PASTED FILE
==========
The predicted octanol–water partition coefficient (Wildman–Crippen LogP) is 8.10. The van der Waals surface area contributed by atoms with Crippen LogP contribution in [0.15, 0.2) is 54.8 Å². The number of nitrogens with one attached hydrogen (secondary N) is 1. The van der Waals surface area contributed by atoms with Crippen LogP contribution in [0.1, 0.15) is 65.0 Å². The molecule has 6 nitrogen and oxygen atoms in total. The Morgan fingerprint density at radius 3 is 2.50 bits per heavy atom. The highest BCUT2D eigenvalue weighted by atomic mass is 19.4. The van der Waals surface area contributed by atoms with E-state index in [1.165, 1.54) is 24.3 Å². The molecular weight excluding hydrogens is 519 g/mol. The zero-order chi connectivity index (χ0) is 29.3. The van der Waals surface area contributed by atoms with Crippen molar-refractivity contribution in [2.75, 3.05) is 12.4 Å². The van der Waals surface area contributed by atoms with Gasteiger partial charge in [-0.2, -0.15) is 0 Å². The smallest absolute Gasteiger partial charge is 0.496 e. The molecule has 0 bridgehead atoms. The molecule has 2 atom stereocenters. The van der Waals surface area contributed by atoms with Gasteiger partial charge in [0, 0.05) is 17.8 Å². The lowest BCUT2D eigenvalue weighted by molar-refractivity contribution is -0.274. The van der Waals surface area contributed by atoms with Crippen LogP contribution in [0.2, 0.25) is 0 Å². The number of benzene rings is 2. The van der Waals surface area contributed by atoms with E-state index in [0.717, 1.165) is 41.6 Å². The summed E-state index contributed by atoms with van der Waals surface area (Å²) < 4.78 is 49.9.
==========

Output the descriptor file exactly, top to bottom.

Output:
The predicted octanol–water partition coefficient (Wildman–Crippen LogP) is 8.10. The van der Waals surface area contributed by atoms with Crippen LogP contribution in [0.15, 0.2) is 54.8 Å². The number of nitrogens with one attached hydrogen (secondary N) is 1. The van der Waals surface area contributed by atoms with Crippen LogP contribution in [0.1, 0.15) is 65.0 Å². The molecule has 6 nitrogen and oxygen atoms in total. The Morgan fingerprint density at radius 3 is 2.50 bits per heavy atom. The highest BCUT2D eigenvalue weighted by atomic mass is 19.4. The van der Waals surface area contributed by atoms with E-state index in [1.165, 1.54) is 24.3 Å². The molecular weight excluding hydrogens is 519 g/mol. The zero-order chi connectivity index (χ0) is 29.3. The van der Waals surface area contributed by atoms with Crippen molar-refractivity contribution in [2.75, 3.05) is 12.4 Å². The van der Waals surface area contributed by atoms with Gasteiger partial charge in [-0.2, -0.15) is 0 Å². The smallest absolute Gasteiger partial charge is 0.496 e. The molecule has 0 bridgehead atoms. The molecule has 2 atom stereocenters. The van der Waals surface area contributed by atoms with Gasteiger partial charge in [0, 0.05) is 17.8 Å². The lowest BCUT2D eigenvalue weighted by molar-refractivity contribution is -0.274. The van der Waals surface area contributed by atoms with Crippen LogP contribution in [0.2, 0.25) is 0 Å². The number of benzene rings is 2. The van der Waals surface area contributed by atoms with E-state index in [0.717, 1.165) is 41.6 Å². The summed E-state index contributed by atoms with van der Waals surface area (Å²) < 4.78 is 49.9.